Under the cover of darkness and through the back door - That was the road travelled by those shoving the gas tax down our throats.
There is no doubt our state’s infrastructure needs attention. No doubt. And I never mind paying a tax if we truly need it and if the legislative process is open and honest from the get-go.
We knew that a gas tax would be on the table before the legislative session began. What we didn’t know was that the leadership in this state was never going to consider anything else and was willing to short circuit the normal steps of our republican government to stick it to us. Furthermore, we were ambushed with an indexed tax for the future. Talk about a liberal’s dream come true… a periodic guaranteed tax increase in the years to come!
With their minds made up, and with a “new” legislature coming into town, the Governor and her legislative henchmen plotted the way to make sure the people were mistreated under a cloud of deceit and their representation caught with little or no options.
The Governor called a special session within a regular session. This tactic assured that her gas tax would face less resistance in terms of time and alternatives. It is extremely difficult to offer other legislation in a special session since a “call” by the Governor pretty much establishes the agenda to be discussed. Secondly, the legislation wasn’t subject to a Budget Isolation Resolution (BIR) as is required in a general session. A BIR requires three-fifths approval by the Legislature. A potential sixty percent stumbling block and extra procedural step, was eliminated with the special session, hence requiring one simple majority vote.
If the gas tax is the “right thing” to do, why operate in such a covert way?
With things in place for the road of least resistance Ivey’s cohorts, the legislative leadership, turned up the steam and pressure, especially on the new guys who are faced with “go along or you get nothing” treatment for four years. Some of the things I have heard shock me. One example of the pressure was to parade freshman legislators in to the Governor’s Office and require them to sign their names under yes or no. Cowardly, power hungry acts by those supposedly called leaders.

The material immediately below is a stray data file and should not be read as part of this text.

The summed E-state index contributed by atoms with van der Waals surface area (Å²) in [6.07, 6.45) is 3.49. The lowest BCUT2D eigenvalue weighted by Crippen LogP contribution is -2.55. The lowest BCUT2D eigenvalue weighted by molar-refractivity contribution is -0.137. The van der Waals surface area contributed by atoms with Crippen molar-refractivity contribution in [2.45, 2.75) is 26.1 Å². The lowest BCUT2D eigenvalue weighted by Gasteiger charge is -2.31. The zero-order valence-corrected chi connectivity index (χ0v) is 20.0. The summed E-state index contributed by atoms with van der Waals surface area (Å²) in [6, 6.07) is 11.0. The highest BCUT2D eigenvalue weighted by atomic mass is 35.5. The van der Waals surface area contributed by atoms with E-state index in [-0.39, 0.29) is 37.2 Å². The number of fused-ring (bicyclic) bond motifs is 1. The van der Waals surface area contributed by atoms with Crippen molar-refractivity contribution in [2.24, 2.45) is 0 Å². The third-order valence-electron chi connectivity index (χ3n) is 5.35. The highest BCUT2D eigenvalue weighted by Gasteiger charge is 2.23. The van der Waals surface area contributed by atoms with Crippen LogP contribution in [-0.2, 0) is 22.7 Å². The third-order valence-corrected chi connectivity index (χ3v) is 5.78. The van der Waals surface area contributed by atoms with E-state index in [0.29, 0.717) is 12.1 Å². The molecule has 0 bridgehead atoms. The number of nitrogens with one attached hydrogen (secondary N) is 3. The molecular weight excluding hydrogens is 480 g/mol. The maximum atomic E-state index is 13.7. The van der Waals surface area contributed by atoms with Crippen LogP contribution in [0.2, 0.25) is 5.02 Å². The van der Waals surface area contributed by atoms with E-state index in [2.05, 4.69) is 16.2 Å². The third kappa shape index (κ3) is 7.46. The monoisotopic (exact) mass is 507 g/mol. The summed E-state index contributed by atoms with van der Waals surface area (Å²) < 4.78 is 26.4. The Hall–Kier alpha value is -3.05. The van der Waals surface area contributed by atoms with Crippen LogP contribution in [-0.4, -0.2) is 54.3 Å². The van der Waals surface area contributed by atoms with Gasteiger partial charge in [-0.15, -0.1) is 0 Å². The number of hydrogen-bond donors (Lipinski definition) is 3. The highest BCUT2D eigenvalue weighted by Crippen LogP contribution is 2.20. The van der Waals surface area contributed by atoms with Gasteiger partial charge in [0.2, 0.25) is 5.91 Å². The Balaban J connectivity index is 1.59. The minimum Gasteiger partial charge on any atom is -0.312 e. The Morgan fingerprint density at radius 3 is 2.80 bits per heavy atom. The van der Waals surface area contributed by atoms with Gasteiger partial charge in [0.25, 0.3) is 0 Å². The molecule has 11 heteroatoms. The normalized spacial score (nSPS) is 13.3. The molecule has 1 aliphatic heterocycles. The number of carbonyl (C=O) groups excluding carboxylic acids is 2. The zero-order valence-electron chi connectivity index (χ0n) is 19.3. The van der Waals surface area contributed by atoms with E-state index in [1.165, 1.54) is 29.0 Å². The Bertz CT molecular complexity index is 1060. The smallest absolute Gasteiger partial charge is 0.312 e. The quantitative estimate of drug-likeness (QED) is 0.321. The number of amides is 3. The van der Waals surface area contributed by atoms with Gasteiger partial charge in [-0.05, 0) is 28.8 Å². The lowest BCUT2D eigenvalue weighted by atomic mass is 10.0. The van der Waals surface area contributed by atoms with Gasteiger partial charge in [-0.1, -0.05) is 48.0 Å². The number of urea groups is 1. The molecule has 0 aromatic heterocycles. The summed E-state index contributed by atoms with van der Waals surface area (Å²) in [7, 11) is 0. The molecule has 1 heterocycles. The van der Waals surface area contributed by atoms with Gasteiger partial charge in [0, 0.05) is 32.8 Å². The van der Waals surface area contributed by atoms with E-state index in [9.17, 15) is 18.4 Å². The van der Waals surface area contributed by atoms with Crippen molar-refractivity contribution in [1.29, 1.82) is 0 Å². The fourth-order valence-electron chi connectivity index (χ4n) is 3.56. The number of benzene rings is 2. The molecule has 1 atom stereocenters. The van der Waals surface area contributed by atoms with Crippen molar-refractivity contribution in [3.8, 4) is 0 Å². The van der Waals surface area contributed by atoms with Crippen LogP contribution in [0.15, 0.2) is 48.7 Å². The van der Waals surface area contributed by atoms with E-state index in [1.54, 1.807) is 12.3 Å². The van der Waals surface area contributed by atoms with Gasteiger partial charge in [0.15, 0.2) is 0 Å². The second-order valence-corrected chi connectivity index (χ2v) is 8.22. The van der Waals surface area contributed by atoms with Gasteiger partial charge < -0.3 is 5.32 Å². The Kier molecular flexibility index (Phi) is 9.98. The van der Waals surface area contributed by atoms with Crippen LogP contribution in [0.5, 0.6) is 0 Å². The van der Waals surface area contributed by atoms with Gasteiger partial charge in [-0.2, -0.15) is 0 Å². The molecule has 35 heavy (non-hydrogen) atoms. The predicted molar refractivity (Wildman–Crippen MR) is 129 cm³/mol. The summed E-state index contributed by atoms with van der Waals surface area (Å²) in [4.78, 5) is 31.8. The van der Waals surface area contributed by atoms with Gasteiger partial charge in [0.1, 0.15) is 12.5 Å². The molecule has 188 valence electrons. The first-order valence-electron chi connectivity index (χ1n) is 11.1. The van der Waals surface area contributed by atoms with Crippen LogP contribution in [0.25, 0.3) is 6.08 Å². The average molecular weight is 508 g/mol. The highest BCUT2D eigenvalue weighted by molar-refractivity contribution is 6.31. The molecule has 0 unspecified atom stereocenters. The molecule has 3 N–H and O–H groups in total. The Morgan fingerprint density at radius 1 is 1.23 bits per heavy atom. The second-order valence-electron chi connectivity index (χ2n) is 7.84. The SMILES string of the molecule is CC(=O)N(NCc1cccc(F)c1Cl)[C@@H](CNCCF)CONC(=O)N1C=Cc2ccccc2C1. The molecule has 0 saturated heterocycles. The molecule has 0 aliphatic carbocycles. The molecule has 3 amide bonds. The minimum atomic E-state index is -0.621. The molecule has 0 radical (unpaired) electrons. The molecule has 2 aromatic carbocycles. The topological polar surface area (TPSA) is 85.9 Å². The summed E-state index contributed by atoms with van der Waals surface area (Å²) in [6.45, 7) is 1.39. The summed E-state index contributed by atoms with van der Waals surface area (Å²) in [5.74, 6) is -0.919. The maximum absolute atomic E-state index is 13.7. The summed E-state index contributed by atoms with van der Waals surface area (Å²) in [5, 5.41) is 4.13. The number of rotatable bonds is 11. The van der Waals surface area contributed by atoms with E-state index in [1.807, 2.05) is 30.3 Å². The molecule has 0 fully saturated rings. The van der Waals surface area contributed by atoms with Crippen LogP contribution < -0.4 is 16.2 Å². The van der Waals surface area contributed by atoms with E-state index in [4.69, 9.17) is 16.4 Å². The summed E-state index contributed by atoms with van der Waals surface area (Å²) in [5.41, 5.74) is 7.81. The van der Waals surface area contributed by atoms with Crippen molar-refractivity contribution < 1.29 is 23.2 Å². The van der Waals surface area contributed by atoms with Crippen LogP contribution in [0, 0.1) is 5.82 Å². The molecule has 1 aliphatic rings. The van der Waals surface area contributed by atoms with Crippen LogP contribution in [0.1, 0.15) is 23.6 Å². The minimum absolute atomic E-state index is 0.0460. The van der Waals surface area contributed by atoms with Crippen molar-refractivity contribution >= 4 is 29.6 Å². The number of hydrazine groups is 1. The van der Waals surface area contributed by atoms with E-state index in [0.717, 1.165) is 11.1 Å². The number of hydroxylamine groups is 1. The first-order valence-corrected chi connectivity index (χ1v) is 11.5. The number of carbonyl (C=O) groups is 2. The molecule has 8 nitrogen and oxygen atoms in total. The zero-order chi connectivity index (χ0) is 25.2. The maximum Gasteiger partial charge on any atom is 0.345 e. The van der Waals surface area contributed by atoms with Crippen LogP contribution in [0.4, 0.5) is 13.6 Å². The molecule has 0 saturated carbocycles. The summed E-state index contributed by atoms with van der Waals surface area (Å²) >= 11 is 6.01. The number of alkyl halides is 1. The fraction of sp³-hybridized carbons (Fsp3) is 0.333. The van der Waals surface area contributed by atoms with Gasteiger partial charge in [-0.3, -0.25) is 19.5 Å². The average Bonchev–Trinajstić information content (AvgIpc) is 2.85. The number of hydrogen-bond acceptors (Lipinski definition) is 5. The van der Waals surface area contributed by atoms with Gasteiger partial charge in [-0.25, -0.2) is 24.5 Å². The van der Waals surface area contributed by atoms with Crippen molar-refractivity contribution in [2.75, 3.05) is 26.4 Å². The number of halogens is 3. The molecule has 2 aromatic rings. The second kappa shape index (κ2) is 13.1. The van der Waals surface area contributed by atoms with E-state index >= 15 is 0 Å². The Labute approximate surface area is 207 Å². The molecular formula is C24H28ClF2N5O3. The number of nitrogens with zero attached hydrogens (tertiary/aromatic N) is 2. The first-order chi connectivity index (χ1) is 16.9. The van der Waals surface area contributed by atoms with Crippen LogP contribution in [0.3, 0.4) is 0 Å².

What bothers me more than the procedural events is the blatant disregard for alternatives. The legislative process exists so that the best course of action for the people can be determined. This was never in play. The powers that be didn’t want to hear alternatives. I would like for these so called leaders to explain what good is a representative government if you are going to behave this way?
I’m not suggesting that the lottery/gambling alternative is the answer, but like every other alternative it was never considered. The comments about what other states do is hypocritical. Ivey, and others, made it a point to tell us that our neighboring states had a higher gas tax and we had to keep up with them. I heard that often. In other words, they are doing it this way so we should also. Need I remind the Guv and others that all our surrounding states have lotteries and Mississippi and Florida have more than that. It is also a fact that both Georgia and Tennessee are looking seriously at pari-mutuel wagering for the purpose of bringing horse racing to those two states.
Since that is part of your sales pitch Governor, tell me, why don’t we do what they do?
Maybe it’s because the new bill allows the Governor to control the appointed members of a new special committee, one with a $30-$50 million slush fund. It may be called “grants” in the language of the bill, but the truth is it is a political carrot that the Guv and her henchmen can use for political reasons.
The other argument we have always heard about gambling is that it is tougher on poor people and those with lower incomes. I guess the gas tax doesn’t qualify even though it is a mandatory, confiscatory tax, and it is a per gallon tax not a traditional percentage sales tax. The family struggling to get by pays the exact tax an executive does. Is that fair to poor people?
I just want to remind this bunch to be sure and keep the roads well maintained around our state borders. Alabama citizens need to travel on good roads when going to buy lottery tickets, going to casinos and race tracks in our neighboring states.